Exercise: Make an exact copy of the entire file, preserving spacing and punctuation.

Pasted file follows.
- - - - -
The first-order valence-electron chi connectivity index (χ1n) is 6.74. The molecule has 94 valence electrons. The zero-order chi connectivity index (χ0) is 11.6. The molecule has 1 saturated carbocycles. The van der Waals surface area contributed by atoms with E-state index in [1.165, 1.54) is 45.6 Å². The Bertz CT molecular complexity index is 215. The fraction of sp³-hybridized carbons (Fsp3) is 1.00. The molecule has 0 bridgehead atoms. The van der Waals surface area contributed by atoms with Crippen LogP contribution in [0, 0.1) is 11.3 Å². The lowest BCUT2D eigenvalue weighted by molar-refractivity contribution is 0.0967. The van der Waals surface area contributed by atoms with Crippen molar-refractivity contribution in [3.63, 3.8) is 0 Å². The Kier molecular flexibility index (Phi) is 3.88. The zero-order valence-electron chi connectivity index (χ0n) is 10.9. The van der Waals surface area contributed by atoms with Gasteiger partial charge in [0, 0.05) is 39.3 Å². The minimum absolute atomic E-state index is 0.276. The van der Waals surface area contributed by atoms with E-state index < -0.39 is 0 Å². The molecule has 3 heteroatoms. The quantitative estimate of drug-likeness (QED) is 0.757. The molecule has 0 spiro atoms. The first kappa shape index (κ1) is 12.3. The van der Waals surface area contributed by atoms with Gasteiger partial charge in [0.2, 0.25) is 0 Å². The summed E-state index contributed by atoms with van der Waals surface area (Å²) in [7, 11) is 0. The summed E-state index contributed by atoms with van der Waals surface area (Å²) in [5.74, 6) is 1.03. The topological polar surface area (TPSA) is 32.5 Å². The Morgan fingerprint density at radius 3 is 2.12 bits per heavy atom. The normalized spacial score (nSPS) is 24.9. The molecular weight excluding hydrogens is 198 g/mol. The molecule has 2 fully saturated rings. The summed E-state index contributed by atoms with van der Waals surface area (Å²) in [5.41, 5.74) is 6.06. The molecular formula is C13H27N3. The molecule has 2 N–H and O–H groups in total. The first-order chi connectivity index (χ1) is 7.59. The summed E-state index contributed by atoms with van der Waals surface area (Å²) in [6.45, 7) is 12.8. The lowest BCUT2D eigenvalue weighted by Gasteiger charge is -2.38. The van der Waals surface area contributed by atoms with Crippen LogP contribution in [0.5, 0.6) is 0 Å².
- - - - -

The first-order valence-electron chi connectivity index (χ1n) is 6.74. The molecule has 94 valence electrons. The zero-order chi connectivity index (χ0) is 11.6. The molecule has 1 saturated carbocycles. The van der Waals surface area contributed by atoms with E-state index in [1.165, 1.54) is 45.6 Å². The Bertz CT molecular complexity index is 215. The fraction of sp³-hybridized carbons (Fsp3) is 1.00. The molecule has 0 bridgehead atoms. The van der Waals surface area contributed by atoms with Crippen LogP contribution in [0, 0.1) is 11.3 Å². The lowest BCUT2D eigenvalue weighted by molar-refractivity contribution is 0.0967. The van der Waals surface area contributed by atoms with Crippen molar-refractivity contribution in [3.63, 3.8) is 0 Å². The Kier molecular flexibility index (Phi) is 3.88. The zero-order valence-electron chi connectivity index (χ0n) is 10.9. The van der Waals surface area contributed by atoms with Gasteiger partial charge in [0, 0.05) is 39.3 Å². The minimum absolute atomic E-state index is 0.276. The van der Waals surface area contributed by atoms with E-state index < -0.39 is 0 Å². The molecule has 3 heteroatoms. The quantitative estimate of drug-likeness (QED) is 0.757. The molecule has 0 spiro atoms. The first kappa shape index (κ1) is 12.3. The van der Waals surface area contributed by atoms with Gasteiger partial charge in [0.2, 0.25) is 0 Å². The summed E-state index contributed by atoms with van der Waals surface area (Å²) in [7, 11) is 0. The summed E-state index contributed by atoms with van der Waals surface area (Å²) in [5.74, 6) is 1.03. The topological polar surface area (TPSA) is 32.5 Å². The Morgan fingerprint density at radius 3 is 2.12 bits per heavy atom. The normalized spacial score (nSPS) is 24.9. The molecular weight excluding hydrogens is 198 g/mol. The molecule has 2 fully saturated rings. The summed E-state index contributed by atoms with van der Waals surface area (Å²) in [5.41, 5.74) is 6.06. The molecular formula is C13H27N3. The molecule has 2 N–H and O–H groups in total. The first-order chi connectivity index (χ1) is 7.59. The summed E-state index contributed by atoms with van der Waals surface area (Å²) in [6.45, 7) is 12.8. The lowest BCUT2D eigenvalue weighted by Gasteiger charge is -2.38. The van der Waals surface area contributed by atoms with Crippen LogP contribution in [0.5, 0.6) is 0 Å².